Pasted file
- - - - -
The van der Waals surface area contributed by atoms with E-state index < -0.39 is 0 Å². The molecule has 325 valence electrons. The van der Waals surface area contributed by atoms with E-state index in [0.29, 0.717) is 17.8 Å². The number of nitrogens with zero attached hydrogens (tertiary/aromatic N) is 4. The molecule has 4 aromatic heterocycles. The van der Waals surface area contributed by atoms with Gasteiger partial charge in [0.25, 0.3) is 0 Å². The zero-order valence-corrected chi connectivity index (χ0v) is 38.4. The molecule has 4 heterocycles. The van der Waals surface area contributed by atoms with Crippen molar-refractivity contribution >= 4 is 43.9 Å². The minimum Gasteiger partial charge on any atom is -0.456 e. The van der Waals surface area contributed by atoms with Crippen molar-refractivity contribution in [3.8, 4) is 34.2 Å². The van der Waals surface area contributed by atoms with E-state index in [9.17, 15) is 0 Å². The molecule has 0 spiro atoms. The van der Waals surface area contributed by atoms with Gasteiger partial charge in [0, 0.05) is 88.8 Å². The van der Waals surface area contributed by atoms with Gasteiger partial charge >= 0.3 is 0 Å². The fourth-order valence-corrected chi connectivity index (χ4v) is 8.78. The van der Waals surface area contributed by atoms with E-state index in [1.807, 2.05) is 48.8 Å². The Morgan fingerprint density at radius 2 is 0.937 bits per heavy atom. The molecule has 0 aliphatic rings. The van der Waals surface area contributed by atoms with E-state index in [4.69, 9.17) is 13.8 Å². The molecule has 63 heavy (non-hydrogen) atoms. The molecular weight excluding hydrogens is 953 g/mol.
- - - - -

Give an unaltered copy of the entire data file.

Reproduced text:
The van der Waals surface area contributed by atoms with E-state index < -0.39 is 0 Å². The molecule has 325 valence electrons. The van der Waals surface area contributed by atoms with E-state index in [0.29, 0.717) is 17.8 Å². The number of nitrogens with zero attached hydrogens (tertiary/aromatic N) is 4. The molecule has 4 aromatic heterocycles. The van der Waals surface area contributed by atoms with Gasteiger partial charge in [0.25, 0.3) is 0 Å². The zero-order valence-corrected chi connectivity index (χ0v) is 38.4. The molecule has 4 heterocycles. The van der Waals surface area contributed by atoms with Crippen molar-refractivity contribution >= 4 is 43.9 Å². The minimum Gasteiger partial charge on any atom is -0.456 e. The van der Waals surface area contributed by atoms with Crippen molar-refractivity contribution in [3.8, 4) is 34.2 Å². The van der Waals surface area contributed by atoms with E-state index in [9.17, 15) is 0 Å². The molecule has 0 spiro atoms. The van der Waals surface area contributed by atoms with Gasteiger partial charge in [0, 0.05) is 88.8 Å². The van der Waals surface area contributed by atoms with Gasteiger partial charge >= 0.3 is 0 Å². The fourth-order valence-corrected chi connectivity index (χ4v) is 8.78. The van der Waals surface area contributed by atoms with E-state index in [1.807, 2.05) is 48.8 Å². The Morgan fingerprint density at radius 2 is 0.937 bits per heavy atom. The molecule has 0 aliphatic rings. The van der Waals surface area contributed by atoms with E-state index in [4.69, 9.17) is 13.8 Å². The molecule has 63 heavy (non-hydrogen) atoms. The molecular weight excluding hydrogens is 953 g/mol.